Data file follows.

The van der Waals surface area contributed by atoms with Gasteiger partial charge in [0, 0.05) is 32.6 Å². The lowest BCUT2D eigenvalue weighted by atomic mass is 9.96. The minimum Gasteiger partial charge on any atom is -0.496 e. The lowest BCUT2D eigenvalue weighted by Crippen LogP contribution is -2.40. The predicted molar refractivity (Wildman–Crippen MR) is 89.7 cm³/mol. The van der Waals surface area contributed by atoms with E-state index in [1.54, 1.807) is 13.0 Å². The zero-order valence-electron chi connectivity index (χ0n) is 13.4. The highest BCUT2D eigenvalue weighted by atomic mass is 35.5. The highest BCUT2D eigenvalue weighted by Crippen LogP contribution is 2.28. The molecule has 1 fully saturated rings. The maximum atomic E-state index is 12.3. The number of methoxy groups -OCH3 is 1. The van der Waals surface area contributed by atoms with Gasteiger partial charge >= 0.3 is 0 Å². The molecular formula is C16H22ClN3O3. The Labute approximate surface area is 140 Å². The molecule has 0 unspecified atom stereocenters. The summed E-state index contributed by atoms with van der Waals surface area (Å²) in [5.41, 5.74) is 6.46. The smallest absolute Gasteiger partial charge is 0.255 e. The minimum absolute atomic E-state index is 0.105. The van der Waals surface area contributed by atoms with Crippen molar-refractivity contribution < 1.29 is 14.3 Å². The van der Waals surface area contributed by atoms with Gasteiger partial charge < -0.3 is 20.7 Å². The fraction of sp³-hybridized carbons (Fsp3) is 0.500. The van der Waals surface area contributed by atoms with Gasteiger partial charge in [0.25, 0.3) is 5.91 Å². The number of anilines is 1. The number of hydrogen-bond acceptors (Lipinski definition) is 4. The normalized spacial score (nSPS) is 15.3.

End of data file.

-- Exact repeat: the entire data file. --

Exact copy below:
The van der Waals surface area contributed by atoms with Gasteiger partial charge in [0, 0.05) is 32.6 Å². The lowest BCUT2D eigenvalue weighted by atomic mass is 9.96. The minimum Gasteiger partial charge on any atom is -0.496 e. The lowest BCUT2D eigenvalue weighted by Crippen LogP contribution is -2.40. The predicted molar refractivity (Wildman–Crippen MR) is 89.7 cm³/mol. The van der Waals surface area contributed by atoms with E-state index in [1.54, 1.807) is 13.0 Å². The zero-order valence-electron chi connectivity index (χ0n) is 13.4. The highest BCUT2D eigenvalue weighted by atomic mass is 35.5. The highest BCUT2D eigenvalue weighted by Crippen LogP contribution is 2.28. The molecule has 1 fully saturated rings. The maximum atomic E-state index is 12.3. The number of methoxy groups -OCH3 is 1. The van der Waals surface area contributed by atoms with Gasteiger partial charge >= 0.3 is 0 Å². The molecular formula is C16H22ClN3O3. The Labute approximate surface area is 140 Å². The molecule has 0 unspecified atom stereocenters. The summed E-state index contributed by atoms with van der Waals surface area (Å²) in [5.41, 5.74) is 6.46. The smallest absolute Gasteiger partial charge is 0.255 e. The minimum absolute atomic E-state index is 0.105. The van der Waals surface area contributed by atoms with Crippen molar-refractivity contribution < 1.29 is 14.3 Å². The van der Waals surface area contributed by atoms with Gasteiger partial charge < -0.3 is 20.7 Å². The fraction of sp³-hybridized carbons (Fsp3) is 0.500. The van der Waals surface area contributed by atoms with Gasteiger partial charge in [0.25, 0.3) is 5.91 Å². The number of anilines is 1. The number of hydrogen-bond acceptors (Lipinski definition) is 4. The normalized spacial score (nSPS) is 15.3.